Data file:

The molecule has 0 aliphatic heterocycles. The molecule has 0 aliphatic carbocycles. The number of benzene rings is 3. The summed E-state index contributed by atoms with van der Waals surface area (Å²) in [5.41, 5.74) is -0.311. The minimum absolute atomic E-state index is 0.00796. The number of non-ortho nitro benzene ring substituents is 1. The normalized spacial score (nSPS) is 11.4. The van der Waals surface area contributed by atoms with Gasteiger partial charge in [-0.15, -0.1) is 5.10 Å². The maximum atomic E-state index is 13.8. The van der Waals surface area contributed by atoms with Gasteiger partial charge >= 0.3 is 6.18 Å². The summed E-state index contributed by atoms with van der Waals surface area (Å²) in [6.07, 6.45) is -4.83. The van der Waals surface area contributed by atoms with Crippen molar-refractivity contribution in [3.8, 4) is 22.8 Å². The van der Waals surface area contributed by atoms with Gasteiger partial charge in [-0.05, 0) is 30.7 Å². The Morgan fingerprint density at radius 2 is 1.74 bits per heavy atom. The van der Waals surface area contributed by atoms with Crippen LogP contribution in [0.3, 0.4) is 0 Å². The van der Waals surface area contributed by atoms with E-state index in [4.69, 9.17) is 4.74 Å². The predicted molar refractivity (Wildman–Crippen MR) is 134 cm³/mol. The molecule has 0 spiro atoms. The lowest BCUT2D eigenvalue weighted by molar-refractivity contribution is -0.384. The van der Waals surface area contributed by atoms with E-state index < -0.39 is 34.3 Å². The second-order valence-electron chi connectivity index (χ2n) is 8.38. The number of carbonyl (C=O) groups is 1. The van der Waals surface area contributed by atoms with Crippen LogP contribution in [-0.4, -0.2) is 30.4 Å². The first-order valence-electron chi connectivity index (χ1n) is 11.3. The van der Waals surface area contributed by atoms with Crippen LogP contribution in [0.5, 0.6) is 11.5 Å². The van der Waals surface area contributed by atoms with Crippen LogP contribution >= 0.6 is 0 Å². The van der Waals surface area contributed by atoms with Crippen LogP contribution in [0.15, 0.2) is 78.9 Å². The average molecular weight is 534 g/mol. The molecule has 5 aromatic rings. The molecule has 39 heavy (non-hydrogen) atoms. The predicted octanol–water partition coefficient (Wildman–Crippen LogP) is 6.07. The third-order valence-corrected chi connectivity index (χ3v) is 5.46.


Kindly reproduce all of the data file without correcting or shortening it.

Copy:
The molecule has 0 aliphatic heterocycles. The molecule has 0 aliphatic carbocycles. The number of benzene rings is 3. The summed E-state index contributed by atoms with van der Waals surface area (Å²) in [5.41, 5.74) is -0.311. The minimum absolute atomic E-state index is 0.00796. The number of non-ortho nitro benzene ring substituents is 1. The normalized spacial score (nSPS) is 11.4. The van der Waals surface area contributed by atoms with Gasteiger partial charge in [-0.15, -0.1) is 5.10 Å². The maximum atomic E-state index is 13.8. The van der Waals surface area contributed by atoms with Gasteiger partial charge >= 0.3 is 6.18 Å². The summed E-state index contributed by atoms with van der Waals surface area (Å²) in [6.07, 6.45) is -4.83. The van der Waals surface area contributed by atoms with Crippen molar-refractivity contribution in [3.8, 4) is 22.8 Å². The van der Waals surface area contributed by atoms with Gasteiger partial charge in [-0.05, 0) is 30.7 Å². The Morgan fingerprint density at radius 2 is 1.74 bits per heavy atom. The van der Waals surface area contributed by atoms with Crippen LogP contribution in [0.3, 0.4) is 0 Å². The van der Waals surface area contributed by atoms with E-state index in [4.69, 9.17) is 4.74 Å². The predicted molar refractivity (Wildman–Crippen MR) is 134 cm³/mol. The molecule has 0 spiro atoms. The lowest BCUT2D eigenvalue weighted by molar-refractivity contribution is -0.384. The van der Waals surface area contributed by atoms with E-state index < -0.39 is 34.3 Å². The second-order valence-electron chi connectivity index (χ2n) is 8.38. The number of carbonyl (C=O) groups is 1. The van der Waals surface area contributed by atoms with Crippen LogP contribution in [-0.4, -0.2) is 30.4 Å². The first-order valence-electron chi connectivity index (χ1n) is 11.3. The van der Waals surface area contributed by atoms with Crippen LogP contribution in [0.5, 0.6) is 11.5 Å². The van der Waals surface area contributed by atoms with Crippen LogP contribution >= 0.6 is 0 Å². The van der Waals surface area contributed by atoms with Crippen LogP contribution in [0.15, 0.2) is 78.9 Å². The average molecular weight is 534 g/mol. The molecule has 5 aromatic rings. The molecule has 39 heavy (non-hydrogen) atoms. The predicted octanol–water partition coefficient (Wildman–Crippen LogP) is 6.07. The third-order valence-corrected chi connectivity index (χ3v) is 5.46.